For CBE’s audience, sections one and two will likely be the most helpful. Section one explains in detail the ways in which purity culture cooperates with patriarchy and harms women, especially by expecting women to adhere to gender norms and by shaming women who have been sexually abused and assaulted. Klein convincingly argues that deep shame emerges when the expectation of total sexual purity is combined with the ideas that women must guard against tempting men through their bodies (breasts and hips) – bodies that women can do little to change. When these messages connect with the idea that women ought to be submissive, with a calm and gentle spirit, the stage is set for the gross mishandling of sexual abuse that we see in so many churches.
In section two, Klein looks at the difficulties women faced as they grew older. One woman describes her inability to have sex with her husband and the shame that kept her and her husband both from admitting to anyone that they had problems. Sex was, they thought, supposed to be easy, natural and fulfilling because they followed the dictates of purity culture and never even kissed until their wedding, and it took fifteen years of marriage for them to achieve a healthy and satisfying sexual relationship.
Section three turns to the stories of women who left the church, unable to remain in their faith communities. One left when she transitioned from a man to a woman. Another left after she was raped by her brother and her family blamed her, believing that the sin of premarital sex was just as bad as rape; that her brother was acting on natural impulses, and she permitted his assault.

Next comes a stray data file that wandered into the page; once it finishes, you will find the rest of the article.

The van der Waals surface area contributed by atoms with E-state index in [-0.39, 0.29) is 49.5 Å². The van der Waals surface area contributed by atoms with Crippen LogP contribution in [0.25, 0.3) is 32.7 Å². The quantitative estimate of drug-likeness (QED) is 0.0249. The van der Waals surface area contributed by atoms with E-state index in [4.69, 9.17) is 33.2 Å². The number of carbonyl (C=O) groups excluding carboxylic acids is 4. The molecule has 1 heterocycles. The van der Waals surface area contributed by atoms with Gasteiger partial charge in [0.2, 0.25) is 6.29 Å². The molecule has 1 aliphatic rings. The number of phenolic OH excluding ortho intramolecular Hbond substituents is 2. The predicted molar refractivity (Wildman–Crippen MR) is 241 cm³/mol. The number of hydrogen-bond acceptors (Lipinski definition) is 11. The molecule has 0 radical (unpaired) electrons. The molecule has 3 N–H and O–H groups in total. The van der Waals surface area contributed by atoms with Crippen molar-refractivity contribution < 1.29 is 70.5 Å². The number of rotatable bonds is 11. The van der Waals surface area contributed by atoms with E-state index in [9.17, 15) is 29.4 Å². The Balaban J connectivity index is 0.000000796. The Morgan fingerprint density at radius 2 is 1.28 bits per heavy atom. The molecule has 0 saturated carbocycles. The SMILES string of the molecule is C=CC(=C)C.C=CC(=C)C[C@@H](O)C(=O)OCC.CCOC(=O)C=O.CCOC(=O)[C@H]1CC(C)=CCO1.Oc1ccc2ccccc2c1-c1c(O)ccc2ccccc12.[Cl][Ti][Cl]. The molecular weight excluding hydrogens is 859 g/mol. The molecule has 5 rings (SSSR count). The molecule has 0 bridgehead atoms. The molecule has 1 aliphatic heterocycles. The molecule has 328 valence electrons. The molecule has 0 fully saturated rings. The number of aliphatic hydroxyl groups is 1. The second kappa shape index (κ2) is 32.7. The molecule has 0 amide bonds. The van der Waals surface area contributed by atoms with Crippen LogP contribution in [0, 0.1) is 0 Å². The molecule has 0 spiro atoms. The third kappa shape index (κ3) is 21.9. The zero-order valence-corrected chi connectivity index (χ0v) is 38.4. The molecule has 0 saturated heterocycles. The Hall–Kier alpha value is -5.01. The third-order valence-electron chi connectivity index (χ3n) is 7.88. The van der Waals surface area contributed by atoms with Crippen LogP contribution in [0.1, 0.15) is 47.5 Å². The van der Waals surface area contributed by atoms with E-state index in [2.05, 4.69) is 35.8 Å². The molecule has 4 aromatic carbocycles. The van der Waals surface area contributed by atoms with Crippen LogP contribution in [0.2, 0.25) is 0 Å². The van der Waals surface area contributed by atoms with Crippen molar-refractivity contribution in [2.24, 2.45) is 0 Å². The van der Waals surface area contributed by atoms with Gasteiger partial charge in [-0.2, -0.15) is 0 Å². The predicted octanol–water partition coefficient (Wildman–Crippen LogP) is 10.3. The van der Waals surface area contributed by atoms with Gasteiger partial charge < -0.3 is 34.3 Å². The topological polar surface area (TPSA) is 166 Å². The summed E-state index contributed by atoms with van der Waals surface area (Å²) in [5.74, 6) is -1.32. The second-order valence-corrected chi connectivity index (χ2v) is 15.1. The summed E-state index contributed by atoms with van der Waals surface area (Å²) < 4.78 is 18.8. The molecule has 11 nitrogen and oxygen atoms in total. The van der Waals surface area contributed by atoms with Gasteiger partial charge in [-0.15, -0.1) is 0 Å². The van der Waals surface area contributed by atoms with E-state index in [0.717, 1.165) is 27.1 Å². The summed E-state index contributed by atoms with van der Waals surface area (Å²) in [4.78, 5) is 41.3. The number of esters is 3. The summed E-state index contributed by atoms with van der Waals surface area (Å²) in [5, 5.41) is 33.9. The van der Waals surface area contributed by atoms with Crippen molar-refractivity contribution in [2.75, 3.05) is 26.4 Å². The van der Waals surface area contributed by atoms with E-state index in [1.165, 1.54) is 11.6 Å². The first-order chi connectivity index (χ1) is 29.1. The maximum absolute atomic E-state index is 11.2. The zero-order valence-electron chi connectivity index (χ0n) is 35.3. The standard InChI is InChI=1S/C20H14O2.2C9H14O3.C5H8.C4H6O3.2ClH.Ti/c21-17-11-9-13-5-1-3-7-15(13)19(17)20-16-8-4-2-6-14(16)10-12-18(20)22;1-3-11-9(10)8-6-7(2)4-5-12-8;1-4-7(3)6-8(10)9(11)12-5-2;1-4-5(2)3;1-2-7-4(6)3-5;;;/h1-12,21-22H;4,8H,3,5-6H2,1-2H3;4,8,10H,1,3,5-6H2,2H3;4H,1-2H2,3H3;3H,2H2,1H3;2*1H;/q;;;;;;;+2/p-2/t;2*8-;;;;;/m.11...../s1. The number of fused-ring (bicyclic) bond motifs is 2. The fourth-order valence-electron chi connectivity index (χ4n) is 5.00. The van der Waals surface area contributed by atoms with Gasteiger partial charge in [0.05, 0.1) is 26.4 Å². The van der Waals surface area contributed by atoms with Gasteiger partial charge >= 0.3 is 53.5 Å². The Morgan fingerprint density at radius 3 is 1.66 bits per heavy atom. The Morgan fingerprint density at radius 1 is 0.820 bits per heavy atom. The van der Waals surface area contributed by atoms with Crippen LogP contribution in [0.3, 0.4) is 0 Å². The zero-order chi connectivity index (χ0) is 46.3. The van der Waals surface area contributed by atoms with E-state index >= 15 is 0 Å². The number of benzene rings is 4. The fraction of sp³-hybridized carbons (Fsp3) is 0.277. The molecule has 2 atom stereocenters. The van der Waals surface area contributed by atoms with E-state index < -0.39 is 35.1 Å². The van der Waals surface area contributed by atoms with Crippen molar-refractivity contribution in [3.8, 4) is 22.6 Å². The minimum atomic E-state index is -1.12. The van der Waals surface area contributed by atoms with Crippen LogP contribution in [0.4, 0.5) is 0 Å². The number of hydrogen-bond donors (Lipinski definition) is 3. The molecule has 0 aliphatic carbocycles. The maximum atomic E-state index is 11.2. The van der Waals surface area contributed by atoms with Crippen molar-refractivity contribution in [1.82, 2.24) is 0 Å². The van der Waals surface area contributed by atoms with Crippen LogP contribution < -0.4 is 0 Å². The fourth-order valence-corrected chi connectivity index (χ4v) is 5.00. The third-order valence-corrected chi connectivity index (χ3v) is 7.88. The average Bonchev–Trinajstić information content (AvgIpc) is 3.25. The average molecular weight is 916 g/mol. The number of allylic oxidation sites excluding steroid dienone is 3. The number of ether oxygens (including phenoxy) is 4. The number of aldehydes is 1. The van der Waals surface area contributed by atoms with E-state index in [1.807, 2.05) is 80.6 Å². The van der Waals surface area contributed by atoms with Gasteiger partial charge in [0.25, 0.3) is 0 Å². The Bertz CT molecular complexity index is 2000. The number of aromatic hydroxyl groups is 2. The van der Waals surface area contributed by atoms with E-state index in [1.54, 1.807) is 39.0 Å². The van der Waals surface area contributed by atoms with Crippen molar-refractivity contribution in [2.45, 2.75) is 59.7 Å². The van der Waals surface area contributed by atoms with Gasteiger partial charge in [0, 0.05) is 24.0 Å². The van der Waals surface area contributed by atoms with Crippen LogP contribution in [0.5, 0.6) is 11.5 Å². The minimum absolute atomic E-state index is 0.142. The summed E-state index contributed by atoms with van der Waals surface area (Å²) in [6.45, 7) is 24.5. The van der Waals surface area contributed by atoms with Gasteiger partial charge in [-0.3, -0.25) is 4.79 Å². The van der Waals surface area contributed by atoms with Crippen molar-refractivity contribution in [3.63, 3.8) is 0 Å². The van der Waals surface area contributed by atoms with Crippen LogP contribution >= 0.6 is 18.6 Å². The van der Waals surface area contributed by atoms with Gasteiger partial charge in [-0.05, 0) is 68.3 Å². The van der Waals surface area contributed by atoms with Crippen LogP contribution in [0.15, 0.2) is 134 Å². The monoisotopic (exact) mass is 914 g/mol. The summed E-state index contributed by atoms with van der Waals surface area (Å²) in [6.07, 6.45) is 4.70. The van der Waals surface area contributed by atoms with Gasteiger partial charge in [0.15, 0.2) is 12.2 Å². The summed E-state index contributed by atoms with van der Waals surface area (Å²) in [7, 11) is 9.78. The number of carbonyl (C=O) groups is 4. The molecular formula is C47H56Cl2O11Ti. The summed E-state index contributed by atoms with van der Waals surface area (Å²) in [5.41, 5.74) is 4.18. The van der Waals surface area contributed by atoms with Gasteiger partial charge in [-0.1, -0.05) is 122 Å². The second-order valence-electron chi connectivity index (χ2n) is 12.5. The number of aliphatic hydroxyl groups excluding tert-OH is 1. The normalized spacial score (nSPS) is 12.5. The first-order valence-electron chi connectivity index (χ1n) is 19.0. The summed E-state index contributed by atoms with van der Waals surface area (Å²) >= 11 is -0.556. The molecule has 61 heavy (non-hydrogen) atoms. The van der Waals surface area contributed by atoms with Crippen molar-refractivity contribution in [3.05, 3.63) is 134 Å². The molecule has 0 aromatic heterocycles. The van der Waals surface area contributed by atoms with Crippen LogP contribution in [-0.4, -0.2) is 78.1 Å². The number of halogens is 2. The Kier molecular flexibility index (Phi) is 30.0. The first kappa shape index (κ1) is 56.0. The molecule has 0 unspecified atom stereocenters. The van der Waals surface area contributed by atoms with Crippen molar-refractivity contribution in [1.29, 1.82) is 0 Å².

The stories in each of these sections should be sobering. The impact of shame and trauma in these lives should lead those of us in the church to reevaluate our approach to teaching about sexuality. In these three sections, the stories are raw and honest, and deal extensively with sex and sexuality. Klein offers no judgment on the choices made by the interviewed women and seldom filters their language. This approach may be uncomfortable for some readers, as the women discuss everything from masturbation to lesbianism to the sexual violence they experienced.
In section four, Klein turns to the positive by looking at how some people are reimaging the church’s approach to sexuality and sexual ethics. Although Klein is not constructing a theology of sexuality, or even a sexual ethic, she does clearly believe that a healthy Christian sexual ethic can include extra-marital sex and LGBTQ relationships. For the purposes of this review it’s important to note that these beliefs do not align with CBE’s core values.
Even readers who disagree with Klein’s sketched-out sexual ethic, however, can and should still be challenged by her conclusions. If shame-based purity culture damages people and drives them away from the church, what might be an alternative? And how can we build healthy alternatives that still affirm traditional Christian sexual ethics? Pure does not answer those questions, but its thorough indictment of purity culture should push us to think deeply and carefully about how we teach about sex and sexuality in our families and in our churches.